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Your Monday News of Zealand: It's Time to Decriminalise Weed, Suggests New Poll

Another gold medal at the Rio Olympics, vigil for murderer Scott Watson inflames tensions and Hawke's Bay gets a gut ache from contaminated water supply.

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Most New Zealanders Want Weed Use Decriminalised or Made Legal

Public opinion on cannabis is changing with a new poll suggesting nearly two thirds of New Zealanders now back relaxing laws against it. In a nationwide study of 1029 participants, 64 percent thought possessing a small amount of cannabis should be either legal (33 percent) or decriminalised (31 percent). There was even stronger support for pain relief use: only 16 per cent said it should be illegal.

Ross Bell, executive director of the NZ Drug Foundation, which commissioned the poll, said the support for change was much higher than he anticipated and showed that public wanted it, even if lawmakers did not. The poll doesn't appear to have swayed Prime Minister John Key's stance against decriminalisation. Key told NewstalkZB it would send the wrong message to young people.


Hawke's Bay Regional Council Says Sorry for Contaminated Water Supply

Hawke's Bay Regional Council issue an apology in the Hawke's Bay Today on Monday, after a gastro bug contaminated the town's water supply."Councillors and staff are devastated that hundreds of families in our community have been struck by this debilitating illness," it read.

Two people are critically ill in hospital and hundreds more have been violently sick after the outbreak. The death of an elderly woman at a rest home is still being investigated, to determine whether it's linked. Schools are closed and residents of Havelock North are being told to boil any water they plan on consuming to kill off the bug.

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International Migration Pushes Population to Highest Level Ever

New Zealand's population has clocked 4.7 million people and is growing at a faster rate than ever before. In the year to June 30, it increased by 97,000, driven mostly by new arrivals from overseas (69,100). The biggest population increases were among those aged 15-39 and those over 65.

Nominations Close for Local Body Elections

NZ's local government elections had a messy start, as nominations closed around the country on Friday. There was the candidate who once stole the identities of dead babies to obtain fraudulent passports and a couple others who couldn't manage to fill in the correct forms. Don't forget the "administrative oversight" that left 25 names off the official list.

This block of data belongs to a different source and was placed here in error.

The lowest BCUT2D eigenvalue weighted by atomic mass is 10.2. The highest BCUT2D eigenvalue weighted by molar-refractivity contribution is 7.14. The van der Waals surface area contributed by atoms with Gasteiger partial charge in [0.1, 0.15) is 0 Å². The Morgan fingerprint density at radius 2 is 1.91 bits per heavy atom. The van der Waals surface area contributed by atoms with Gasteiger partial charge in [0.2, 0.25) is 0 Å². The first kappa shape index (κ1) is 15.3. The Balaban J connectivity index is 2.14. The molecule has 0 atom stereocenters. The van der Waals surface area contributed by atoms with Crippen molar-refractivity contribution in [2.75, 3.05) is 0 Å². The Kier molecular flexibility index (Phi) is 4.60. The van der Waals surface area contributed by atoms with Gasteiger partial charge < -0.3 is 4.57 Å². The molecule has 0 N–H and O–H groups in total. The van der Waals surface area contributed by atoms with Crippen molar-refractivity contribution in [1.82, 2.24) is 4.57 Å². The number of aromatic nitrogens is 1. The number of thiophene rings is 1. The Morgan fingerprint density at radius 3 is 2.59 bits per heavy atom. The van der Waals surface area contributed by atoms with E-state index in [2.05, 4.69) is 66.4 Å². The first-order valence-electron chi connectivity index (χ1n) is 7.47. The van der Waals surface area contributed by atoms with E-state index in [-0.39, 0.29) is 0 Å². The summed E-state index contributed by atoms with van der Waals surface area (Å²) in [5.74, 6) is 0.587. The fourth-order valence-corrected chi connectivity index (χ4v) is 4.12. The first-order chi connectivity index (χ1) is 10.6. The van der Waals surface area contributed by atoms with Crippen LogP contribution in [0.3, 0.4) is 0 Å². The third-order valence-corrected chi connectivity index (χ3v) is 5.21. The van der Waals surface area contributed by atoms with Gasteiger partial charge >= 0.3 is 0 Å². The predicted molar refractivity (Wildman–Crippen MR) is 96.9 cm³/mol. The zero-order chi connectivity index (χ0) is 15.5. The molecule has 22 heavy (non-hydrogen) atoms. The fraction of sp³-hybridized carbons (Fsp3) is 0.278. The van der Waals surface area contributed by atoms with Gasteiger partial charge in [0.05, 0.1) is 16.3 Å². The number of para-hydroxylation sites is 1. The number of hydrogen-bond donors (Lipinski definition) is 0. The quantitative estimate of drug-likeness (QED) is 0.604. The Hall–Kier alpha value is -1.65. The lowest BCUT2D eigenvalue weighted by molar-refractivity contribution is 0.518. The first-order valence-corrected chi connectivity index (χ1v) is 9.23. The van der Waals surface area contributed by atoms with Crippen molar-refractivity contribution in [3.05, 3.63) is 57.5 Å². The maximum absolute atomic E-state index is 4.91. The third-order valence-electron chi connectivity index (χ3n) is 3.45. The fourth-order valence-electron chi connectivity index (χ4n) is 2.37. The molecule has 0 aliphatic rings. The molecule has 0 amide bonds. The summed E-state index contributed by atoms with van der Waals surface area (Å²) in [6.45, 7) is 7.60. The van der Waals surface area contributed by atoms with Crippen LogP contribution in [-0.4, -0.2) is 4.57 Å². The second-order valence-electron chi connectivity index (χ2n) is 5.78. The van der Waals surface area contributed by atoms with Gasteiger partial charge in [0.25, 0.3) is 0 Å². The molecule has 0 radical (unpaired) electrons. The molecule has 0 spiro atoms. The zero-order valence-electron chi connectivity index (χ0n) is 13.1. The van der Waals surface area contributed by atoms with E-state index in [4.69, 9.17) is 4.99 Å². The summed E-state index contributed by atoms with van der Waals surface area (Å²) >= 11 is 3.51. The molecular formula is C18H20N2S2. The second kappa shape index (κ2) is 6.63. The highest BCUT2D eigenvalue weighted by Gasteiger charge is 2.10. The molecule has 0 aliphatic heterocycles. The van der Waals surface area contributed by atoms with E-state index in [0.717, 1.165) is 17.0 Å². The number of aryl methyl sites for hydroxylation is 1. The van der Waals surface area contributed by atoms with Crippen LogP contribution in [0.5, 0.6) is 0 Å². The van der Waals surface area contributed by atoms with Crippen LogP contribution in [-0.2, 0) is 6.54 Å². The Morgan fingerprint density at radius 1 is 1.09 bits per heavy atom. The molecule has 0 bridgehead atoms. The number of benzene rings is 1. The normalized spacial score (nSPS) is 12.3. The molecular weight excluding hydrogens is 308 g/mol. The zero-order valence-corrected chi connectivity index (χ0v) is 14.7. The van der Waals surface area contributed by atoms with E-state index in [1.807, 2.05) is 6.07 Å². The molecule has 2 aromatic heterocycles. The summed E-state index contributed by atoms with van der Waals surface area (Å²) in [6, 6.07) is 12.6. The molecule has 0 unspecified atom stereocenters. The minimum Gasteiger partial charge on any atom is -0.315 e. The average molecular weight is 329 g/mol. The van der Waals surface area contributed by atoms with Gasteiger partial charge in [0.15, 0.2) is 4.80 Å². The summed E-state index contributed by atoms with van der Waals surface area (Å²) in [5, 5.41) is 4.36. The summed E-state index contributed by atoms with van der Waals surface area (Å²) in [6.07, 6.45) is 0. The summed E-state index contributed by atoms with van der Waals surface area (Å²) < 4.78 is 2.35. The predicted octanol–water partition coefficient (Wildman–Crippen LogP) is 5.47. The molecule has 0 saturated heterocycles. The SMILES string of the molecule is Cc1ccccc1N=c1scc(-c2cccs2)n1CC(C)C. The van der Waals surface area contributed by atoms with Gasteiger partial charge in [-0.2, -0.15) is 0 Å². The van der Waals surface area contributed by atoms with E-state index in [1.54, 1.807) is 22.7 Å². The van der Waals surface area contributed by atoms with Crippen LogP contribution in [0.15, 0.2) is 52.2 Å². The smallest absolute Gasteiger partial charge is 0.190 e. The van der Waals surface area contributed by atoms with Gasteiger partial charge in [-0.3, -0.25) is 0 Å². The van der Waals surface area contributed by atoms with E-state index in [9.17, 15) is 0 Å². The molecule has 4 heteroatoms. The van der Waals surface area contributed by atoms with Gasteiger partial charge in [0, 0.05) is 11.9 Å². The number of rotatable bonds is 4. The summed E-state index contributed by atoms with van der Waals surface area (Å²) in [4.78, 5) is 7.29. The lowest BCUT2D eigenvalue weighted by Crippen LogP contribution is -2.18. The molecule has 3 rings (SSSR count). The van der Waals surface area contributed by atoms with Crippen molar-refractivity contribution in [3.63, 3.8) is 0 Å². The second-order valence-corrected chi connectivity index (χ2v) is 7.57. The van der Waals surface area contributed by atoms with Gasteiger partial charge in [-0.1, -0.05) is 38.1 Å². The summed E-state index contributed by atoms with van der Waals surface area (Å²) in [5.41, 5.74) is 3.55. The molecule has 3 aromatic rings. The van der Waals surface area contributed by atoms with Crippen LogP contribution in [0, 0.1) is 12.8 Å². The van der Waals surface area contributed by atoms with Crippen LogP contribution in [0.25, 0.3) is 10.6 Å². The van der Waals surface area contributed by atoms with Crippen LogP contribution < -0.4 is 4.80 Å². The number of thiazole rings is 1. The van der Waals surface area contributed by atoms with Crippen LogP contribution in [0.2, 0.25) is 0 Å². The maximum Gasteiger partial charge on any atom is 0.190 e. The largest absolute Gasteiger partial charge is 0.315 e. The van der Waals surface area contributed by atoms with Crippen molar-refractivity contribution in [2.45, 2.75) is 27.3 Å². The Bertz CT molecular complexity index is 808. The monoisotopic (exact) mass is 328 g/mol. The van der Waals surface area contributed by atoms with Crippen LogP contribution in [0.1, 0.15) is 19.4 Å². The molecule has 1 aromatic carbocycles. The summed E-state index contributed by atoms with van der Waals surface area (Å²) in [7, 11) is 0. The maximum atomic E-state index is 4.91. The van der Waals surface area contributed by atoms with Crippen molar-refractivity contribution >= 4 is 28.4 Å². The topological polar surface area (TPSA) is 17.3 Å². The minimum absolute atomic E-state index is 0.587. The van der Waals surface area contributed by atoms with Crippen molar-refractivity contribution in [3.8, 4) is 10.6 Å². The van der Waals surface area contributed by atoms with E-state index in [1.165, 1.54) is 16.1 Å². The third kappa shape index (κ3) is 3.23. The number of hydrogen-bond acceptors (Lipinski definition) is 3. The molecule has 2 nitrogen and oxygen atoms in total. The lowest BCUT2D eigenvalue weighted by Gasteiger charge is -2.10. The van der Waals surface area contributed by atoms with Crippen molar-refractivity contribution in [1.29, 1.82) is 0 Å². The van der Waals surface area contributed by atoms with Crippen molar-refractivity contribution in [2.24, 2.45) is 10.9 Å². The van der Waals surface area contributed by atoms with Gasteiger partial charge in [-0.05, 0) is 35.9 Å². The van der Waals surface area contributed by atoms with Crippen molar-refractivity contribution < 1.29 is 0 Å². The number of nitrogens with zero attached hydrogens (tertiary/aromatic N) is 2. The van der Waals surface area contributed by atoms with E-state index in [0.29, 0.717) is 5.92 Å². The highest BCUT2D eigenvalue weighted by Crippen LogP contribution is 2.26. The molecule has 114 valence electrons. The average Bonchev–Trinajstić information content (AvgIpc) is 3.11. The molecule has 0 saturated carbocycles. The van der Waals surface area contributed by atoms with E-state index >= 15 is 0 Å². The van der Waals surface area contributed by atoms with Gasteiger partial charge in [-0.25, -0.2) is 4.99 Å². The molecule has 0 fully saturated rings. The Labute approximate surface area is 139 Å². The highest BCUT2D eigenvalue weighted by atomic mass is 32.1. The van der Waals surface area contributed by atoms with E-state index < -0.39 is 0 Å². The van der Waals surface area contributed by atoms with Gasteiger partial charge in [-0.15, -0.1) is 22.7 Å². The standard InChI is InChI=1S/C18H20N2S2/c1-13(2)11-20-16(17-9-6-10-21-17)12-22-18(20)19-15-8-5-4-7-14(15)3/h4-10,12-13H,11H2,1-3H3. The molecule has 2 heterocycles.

Savea Peseta Al Harrington Lavea withdrew his name from the Future Auckland ticket after media reports that he was convicted of stealing the identities of seven dead children in 2008. Another Future Auckland hopeful, Viliami Tiseli, accidentally nominated himself to stand against the group's only sitting councillor Denise Crum. Tai'ivao Cruickshank also filled out the wrong form, and his nomination for a local board was rejected.


Auckland will have a new mayor with 18 candidates vying for the mayoral chains. The incumbent Len Brown had already announced he would not stand. Hamilton's two-term mayor Julie Hardaker is also standing down. Elsewhere around the country things are a little more clear cut. The mayors of Napier, Masterton, Huruhui and Clutha will stand unopposed. In one of the more colourful contests, veteran activist John Minto is challenging sitting mayor Lianne Dalziel in Christchurch. Voting papers will be sent out in five weeks and voters will have until October 8 to post them back in.

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Transgender Student Wants Girls' School Uniform to Include Gender Neutral Pants Option

A transgender student at New Plymouth Girls' High School has started an online petition calling for pants to be included as an option for the official uniform includes the gender neutral option of pants. Year 13 student Theo Cook has special permission to wear pants but says getting approval was a painful experience.

"I just want to make it easier for other people so they don't feel quite as down as I did at times," he told Radio New Zealand. So far 973 people have signed the petition.

Anger at Vigils for Murderer Scott Watson

Protesters holding a vigil for convicted double-murderer Scott Watson on Saturday were yelled at by a friend of the two people he killed. About 40 supporters gathered in Christchurch, waving placards proclaiming Watson's innocence.

"I happened to be driving around and saw the signs saying 'Free Scott Watson' and I saw red," Phil Harris told Stuff. "It's bloody disgusting."


Harris said he was "good mates" with Ben Smart and Olivia Hope, who disappeared without a trace on New Year's Day 1998. Watson was sentenced to life imprisonment for their murders in 1999 and has always maintained his innocence. Watson's niece Lisa Gridley said the vigil was to "raise awareness" for the case. It remains one of the most controversial in New Zealand's history.

Gold medalist Mahé Drysdale. Image via.

More Gold at Rio Olympics

New Zealand moved up to sixth place on the only medal table that really matters—the one calculated on golds per population—when single sculler Mahé Drysdale squeaked by Croatia's Damir Martin by just three centimetres. Expectations were high that Valerie Adams would bump NZ up the table even further, but the champion shotputter had to settle for a silver after American Michelle Carter threw a massive personal best with her final throw.

Other gold medal hopes, defending Olympic champions Jo Aleh and Polly Powrie , are struggling in the women's 470 sailing after being disqualified twice. But Peter Burling and Blair Tuke , strong favourites in the 49ers pair, are sailing strong, leading the regatta at the halfway point.